New book challenges traditional St Patrick story
A new book by a Church of Ireland clergyman is challenging the traditional story of St Patrick and his background.
It has been a long held belief that Ireland’s patron saint had come from somewhere in Britain with Wales, Scotland and South West England the most likely places of his birth.
Was St Patrick from France?
However, in a new book, ‘Rediscovering Saint Patrick: A New Theory of Origins’, author Rev Marcus Losack says there is strong evidence that he came from Brittany in France.
Scholars don’t have a detailed knowledge of St Patrick but in the text, ‘St Patrick’s Confession’ he writes his own account of his life.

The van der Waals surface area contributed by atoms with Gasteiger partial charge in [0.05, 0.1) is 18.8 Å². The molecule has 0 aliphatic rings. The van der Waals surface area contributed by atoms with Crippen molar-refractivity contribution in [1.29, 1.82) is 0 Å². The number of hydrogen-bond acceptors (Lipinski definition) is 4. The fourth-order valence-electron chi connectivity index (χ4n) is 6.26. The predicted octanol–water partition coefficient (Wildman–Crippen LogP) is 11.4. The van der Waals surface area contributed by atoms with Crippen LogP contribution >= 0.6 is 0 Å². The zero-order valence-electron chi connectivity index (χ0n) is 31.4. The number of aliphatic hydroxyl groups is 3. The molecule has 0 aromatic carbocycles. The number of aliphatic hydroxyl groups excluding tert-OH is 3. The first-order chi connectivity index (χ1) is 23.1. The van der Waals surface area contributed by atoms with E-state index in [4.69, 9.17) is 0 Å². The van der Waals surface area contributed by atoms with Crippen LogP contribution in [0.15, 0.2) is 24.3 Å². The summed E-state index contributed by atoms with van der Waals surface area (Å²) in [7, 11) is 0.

Folklore in Brittany says that St Patrick’s father, who was a Scottish nobleman, was the first person to own a house on the site of the Chateau de Bonaban near St Malo.
When Rev Losack visited the chateau he learned that the site it was built on contained remains dating back to the Roman times.
At the time St Patrick’s father is said to have moved there, the place was known as Bonavenna de Tiberio.
Patrick’s text seems to name places in Brittany
Rev Losack told the Irish Independent: “I was dumbfounded. In ‘St Patrick’s Confession’ he told us he was taken captive when Irish pirates attacked his father’s house at ‘Bannavem Tiburniae’ in Latin.”
The place names are undoubtedly similar and other areas mentioned in St Patrick’s text also bear a resemblance to place names within the vicinity of the Chateau de Bonaban.
The author is hoping that an archaeological excavation will be carried out on the chateau which could help to confirm his theory.